Newly-constructed Maguire Boulevard open to traffic
The extension connects Stadium Boulevard to Lemone Industrial Boulevard.
Nov. 30, 2010
Although cars have been running up and down the street since Friday, the construction of Maguire Boulevard in south Columbia wasn’t finished until the ceremonial gold ribbon fell away from a pair of oversize black scissors Monday afternoon.
Several residents and city officials gathered to celebrate the opening of the new road, which connects the east end of Stadium Boulevard to Lemone Industrial Boulevard. Attendees cheered and clapped as Keri Tipton, an ambassador with the Columbia Chamber of Commerce, cut away the ribbon after several city officials addressed the small crowd.
“To say it lightly, the construction of Maguire Boulevard was a challenge,” City Manager Bill Watkins said at the ceremony. “This project, as you know, connects important economic drivers in our community by improving road access.”
Watkins said the project had been hampered by an unseasonably wet spring and summer, which limited working days and repairs to a bridge abutment that took an additional three to four weeks.
He also said the opening of the road marked the completion of the first phase of connectivity improvements in the area. He said the city will extend Macguire to New Haven Boulevard via Warren Drive. He said there is currently no funding for the project, but the funding will be considered in the next three to five years.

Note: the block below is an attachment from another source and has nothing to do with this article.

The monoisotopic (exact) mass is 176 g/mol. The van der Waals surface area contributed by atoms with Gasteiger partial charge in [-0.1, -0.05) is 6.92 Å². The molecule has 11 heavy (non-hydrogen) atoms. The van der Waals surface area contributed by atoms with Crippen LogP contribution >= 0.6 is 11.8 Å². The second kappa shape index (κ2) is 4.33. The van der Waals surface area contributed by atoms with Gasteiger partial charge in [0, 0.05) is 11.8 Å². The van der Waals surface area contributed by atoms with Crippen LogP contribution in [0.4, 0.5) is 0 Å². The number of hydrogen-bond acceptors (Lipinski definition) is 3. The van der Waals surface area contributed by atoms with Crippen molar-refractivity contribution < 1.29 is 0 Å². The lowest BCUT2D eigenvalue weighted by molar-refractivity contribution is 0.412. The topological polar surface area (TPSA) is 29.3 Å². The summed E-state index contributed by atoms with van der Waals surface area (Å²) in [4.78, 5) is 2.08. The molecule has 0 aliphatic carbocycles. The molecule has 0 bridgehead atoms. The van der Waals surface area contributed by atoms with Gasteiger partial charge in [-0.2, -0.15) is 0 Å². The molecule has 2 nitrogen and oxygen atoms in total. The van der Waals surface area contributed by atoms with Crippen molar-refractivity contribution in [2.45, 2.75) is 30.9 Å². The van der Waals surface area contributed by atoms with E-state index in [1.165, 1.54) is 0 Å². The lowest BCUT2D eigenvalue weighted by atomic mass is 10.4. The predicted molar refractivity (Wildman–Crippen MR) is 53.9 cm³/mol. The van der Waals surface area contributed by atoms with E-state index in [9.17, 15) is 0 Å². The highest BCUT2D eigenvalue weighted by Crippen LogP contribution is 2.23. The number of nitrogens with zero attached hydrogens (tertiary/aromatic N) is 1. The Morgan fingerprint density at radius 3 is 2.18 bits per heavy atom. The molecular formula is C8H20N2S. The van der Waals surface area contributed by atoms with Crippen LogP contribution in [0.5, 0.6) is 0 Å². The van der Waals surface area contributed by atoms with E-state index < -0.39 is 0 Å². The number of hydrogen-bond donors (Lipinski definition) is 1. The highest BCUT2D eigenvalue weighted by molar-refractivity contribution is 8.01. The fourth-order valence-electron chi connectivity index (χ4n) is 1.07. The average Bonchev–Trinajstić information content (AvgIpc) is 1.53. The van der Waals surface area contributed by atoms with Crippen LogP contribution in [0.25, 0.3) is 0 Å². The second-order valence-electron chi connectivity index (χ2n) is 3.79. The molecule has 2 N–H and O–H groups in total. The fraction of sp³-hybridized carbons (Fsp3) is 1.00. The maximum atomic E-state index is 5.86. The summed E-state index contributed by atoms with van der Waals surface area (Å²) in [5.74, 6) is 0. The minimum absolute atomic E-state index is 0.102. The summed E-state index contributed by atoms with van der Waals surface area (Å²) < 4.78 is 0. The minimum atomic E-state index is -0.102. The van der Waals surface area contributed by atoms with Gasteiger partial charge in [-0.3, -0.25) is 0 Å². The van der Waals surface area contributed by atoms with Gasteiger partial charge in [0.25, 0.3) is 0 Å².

“Together, these projects, I think, will greatly improve functioning of the U.S. 63 interchange with New Haven,” he said. “Better connectivity to U.S. 63, in my opinion, is critical to the economic growth and livability of Columbia.”
Mayor Bob McDavid also spoke at the ceremony to praise the road, which cost $6.9 million, $4.1 million of which came from a one-quarter cent capital improvement sales tax. He said the extension, which includes two bridges over the north and south forks of the Grindstone Creek, sidewalks and bike lanes, helps the city market the Lemone Industrial area to large employers.
“Whether it’s technology or transportation, connectivity is vital to economic growth,” he said. “The fact that this transportation improvement was underway gives us a big advantage in marketing this location to IBM.”
The extension is located in southeast Columbia, starting about a mile east of the MU campus. Sixth Ward City Councilwoman Barbara Hoppe, whose ward encompasses the extension, praised the project for limiting environmental disturbances to the creek and its watershed. She cited the placement of the bridges in places where the flood plains are narrowest to minimize disruptions.
“Land is valuable, and natural land, which is beautiful and supports nature, is priceless,” she said. “Not only do we owe the landowners our gratitude, we must show our respect by being good stewards of the land.”
Watkins said the city will continue to work on water basins, which catch runoff from the street, but said the road was ready for traffic.
“For the citizens who have waited more than long enough, I felt we should open up the roadway, and we can work the rest of the project while traffic is in place,” he said.